8 days ago

Managing eye allergies properly

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Have red, puffy, watery eyes since you came back home? Maybe it’s the allergy! Popularly known as conjunctivitis, eye allergy results from irritating conjunctiva, the delicate covering of our eyes.

There are many irritants capable of causing eye allergies. The commonest one is probably pollen from trees, grass or weeds. So, if it is the pollen season of the year, sensitive people might need to make a few adjustments to protect themselves. 

Mould spores are also another important cause, as are dust mites. People allergic to dust mites may start experiencing symptoms while cleaning the house. Some people are even allergic to diesel exhaust, cigarette smoke and perfume. 

The principal feature of eye allergy is redness of the eye, which may be accompanied by some swelling. There could be a burning feeling in the eye, itching, watery secretions, and sometimes, pain.

What can we do? Dr Princess Ogbogu, director of the Division of Allergy and Immunology at the Ohio State University, suggested face washing as the first step. 

According to Dr Ogbogu, this may soothe the symptoms a little bit. The next approach should be cleaning the eyes under running water war by using normal saline. This can help dislodge the allergen from the eye and flush it away.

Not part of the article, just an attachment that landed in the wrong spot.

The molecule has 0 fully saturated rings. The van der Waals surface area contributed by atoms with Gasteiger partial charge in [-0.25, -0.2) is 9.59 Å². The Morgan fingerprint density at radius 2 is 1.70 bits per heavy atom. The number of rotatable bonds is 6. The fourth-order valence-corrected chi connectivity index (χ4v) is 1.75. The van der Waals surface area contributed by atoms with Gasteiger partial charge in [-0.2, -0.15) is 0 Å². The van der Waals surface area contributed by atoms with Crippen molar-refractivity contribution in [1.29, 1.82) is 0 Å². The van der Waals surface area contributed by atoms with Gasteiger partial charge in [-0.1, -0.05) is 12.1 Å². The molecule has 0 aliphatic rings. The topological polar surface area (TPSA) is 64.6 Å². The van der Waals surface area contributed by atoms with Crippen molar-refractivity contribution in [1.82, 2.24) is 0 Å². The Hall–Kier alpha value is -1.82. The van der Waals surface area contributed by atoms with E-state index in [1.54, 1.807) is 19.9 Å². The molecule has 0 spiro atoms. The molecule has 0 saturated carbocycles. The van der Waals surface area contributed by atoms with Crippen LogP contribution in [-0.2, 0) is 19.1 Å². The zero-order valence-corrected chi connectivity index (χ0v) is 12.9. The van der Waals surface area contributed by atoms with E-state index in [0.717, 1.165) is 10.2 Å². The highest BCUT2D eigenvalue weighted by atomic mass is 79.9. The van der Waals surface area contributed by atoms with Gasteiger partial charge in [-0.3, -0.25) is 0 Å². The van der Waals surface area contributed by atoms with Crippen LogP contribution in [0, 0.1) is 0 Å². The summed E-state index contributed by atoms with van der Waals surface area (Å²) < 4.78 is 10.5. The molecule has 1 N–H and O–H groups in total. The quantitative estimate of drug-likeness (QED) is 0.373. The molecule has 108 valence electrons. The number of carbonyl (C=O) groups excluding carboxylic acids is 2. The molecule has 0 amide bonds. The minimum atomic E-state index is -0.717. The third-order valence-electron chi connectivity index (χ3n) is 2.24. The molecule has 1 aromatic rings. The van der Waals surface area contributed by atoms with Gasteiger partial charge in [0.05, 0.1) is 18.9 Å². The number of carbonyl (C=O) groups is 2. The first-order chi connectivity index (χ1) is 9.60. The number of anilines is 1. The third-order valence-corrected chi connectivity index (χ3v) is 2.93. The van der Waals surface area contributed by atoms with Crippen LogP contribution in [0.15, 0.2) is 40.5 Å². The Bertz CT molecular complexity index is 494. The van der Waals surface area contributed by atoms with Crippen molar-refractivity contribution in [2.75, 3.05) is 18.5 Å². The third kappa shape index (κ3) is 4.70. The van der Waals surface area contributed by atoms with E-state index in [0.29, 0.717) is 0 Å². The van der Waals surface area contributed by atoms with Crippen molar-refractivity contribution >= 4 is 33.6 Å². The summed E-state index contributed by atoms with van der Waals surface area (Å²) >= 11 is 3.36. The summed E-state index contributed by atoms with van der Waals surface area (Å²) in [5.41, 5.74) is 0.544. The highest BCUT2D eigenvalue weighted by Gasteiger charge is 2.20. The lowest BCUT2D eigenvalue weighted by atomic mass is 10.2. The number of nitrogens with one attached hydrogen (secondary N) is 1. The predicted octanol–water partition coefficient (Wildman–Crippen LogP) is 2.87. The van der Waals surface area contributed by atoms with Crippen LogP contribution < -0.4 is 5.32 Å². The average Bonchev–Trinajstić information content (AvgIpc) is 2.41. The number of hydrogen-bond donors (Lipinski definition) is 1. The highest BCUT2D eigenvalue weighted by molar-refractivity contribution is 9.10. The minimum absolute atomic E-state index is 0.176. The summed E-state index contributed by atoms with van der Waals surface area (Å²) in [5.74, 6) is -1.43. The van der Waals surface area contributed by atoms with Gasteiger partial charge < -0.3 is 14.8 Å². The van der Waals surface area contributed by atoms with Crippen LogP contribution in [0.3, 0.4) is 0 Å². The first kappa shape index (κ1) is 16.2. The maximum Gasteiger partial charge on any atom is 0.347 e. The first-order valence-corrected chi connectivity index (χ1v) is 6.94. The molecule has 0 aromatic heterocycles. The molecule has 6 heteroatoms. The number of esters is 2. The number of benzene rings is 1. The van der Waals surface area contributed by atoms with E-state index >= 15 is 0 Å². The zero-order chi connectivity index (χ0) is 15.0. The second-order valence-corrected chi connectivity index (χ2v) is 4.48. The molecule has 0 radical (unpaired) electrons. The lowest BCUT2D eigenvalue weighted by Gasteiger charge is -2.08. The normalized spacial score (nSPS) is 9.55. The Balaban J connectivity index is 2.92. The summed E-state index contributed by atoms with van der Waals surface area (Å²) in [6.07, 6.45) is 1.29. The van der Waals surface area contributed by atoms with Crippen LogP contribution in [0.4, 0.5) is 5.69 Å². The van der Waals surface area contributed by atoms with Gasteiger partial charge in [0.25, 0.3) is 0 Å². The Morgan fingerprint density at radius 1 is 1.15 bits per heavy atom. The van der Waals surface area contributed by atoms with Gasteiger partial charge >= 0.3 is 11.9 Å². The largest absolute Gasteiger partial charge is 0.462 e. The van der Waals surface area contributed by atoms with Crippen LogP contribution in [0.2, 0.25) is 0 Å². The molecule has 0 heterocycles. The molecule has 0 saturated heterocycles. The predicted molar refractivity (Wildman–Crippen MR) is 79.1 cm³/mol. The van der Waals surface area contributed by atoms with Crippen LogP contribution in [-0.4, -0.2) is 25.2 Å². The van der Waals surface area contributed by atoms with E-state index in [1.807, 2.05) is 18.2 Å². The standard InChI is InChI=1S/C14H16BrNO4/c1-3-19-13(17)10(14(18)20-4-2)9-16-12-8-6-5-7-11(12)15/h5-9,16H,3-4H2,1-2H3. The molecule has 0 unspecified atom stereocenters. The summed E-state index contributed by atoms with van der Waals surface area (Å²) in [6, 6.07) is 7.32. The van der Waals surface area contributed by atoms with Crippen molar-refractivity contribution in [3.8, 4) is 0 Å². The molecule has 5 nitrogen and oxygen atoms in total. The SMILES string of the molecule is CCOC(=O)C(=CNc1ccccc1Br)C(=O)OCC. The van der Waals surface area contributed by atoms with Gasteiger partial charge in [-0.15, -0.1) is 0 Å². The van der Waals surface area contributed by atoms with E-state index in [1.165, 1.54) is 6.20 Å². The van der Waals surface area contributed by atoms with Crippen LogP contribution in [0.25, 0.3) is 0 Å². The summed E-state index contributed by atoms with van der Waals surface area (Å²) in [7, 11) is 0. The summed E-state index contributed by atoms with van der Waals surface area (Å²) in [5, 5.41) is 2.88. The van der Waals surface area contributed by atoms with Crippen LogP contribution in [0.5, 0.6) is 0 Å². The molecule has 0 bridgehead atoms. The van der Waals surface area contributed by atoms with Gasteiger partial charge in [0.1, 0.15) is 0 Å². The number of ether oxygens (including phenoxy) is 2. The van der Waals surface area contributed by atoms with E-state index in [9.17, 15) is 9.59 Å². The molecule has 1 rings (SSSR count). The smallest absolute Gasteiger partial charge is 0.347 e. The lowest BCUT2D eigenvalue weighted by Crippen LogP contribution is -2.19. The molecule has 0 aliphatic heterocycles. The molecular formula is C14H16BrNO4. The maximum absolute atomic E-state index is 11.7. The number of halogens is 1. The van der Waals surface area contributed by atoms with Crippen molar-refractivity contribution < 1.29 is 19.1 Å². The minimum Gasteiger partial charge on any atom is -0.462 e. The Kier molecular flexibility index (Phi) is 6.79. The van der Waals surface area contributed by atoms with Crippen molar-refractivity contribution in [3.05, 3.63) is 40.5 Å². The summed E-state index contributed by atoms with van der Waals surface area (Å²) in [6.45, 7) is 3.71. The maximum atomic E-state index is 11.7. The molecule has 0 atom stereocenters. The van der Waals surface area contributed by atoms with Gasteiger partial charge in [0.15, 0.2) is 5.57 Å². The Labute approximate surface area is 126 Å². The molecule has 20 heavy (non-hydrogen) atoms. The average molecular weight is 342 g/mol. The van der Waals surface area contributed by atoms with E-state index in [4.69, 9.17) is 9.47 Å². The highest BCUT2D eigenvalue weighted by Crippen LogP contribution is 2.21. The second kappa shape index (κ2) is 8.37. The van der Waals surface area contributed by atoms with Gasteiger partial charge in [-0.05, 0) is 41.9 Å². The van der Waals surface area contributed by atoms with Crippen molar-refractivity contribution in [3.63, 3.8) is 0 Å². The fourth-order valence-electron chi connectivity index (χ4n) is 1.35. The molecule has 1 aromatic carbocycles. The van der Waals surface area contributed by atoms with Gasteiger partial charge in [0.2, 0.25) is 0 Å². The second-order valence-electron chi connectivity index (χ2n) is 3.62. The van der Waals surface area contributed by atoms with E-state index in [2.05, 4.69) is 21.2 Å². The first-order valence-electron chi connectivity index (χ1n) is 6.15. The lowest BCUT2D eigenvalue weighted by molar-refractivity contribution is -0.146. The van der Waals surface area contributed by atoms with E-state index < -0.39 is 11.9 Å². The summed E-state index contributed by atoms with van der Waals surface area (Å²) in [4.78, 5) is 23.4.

Cold compress usually helps. This can be done by soaking a clean cloth in cold water (not ice-cold). Or we can put the cloth in the refrigerator for a few minutes to get the desired coldness. Next, the cold cloth should be applied to the eye. This may help alleviate the swelling and itching. 

Maintaining personal hygiene is important. Regular hand washing is essential, especially after coming from outside. 

Many of us feel the urge to use our hands to combat the itch when suffering from an allergy. This only exacerbates the allergy. We should never touch the eye with our hands. In case we touch it, hands must be washed immediately with soap and water.

Some over-the-counter medications (medicines that do not require a prescription) are helpful. Antihistamines are good options to reduce allergy symptoms. Decongestant eye drops can reduce redness. 

However, such drops should be limited to three days only; otherwise, they can exacerbate symptoms. Artificial tears may be useful if the patient also has dry eyes.  

Prevention is always better. So, if we know which allergens can irritate our eyes, we must make an effort to avoid them. If pollen is the culprit, the windows should be kept closed during pollen season. If possible, home and car air conditioning is recommended.

Cutting outdoor work as much as possible during the season is advisable. This is especially true for mid-morning and early evening when pollen count is usually at the highest level. If we have to go out, our eyes should be protected with sunglasses. 

For dust mites, protective covers are available in the market. We can use those to cover our bedding. While cleaning the house, a dry dust broom should be exchanged for a damp mop or wet cloth. This can significantly reduce the risk of eye allergy for sensitive people. 

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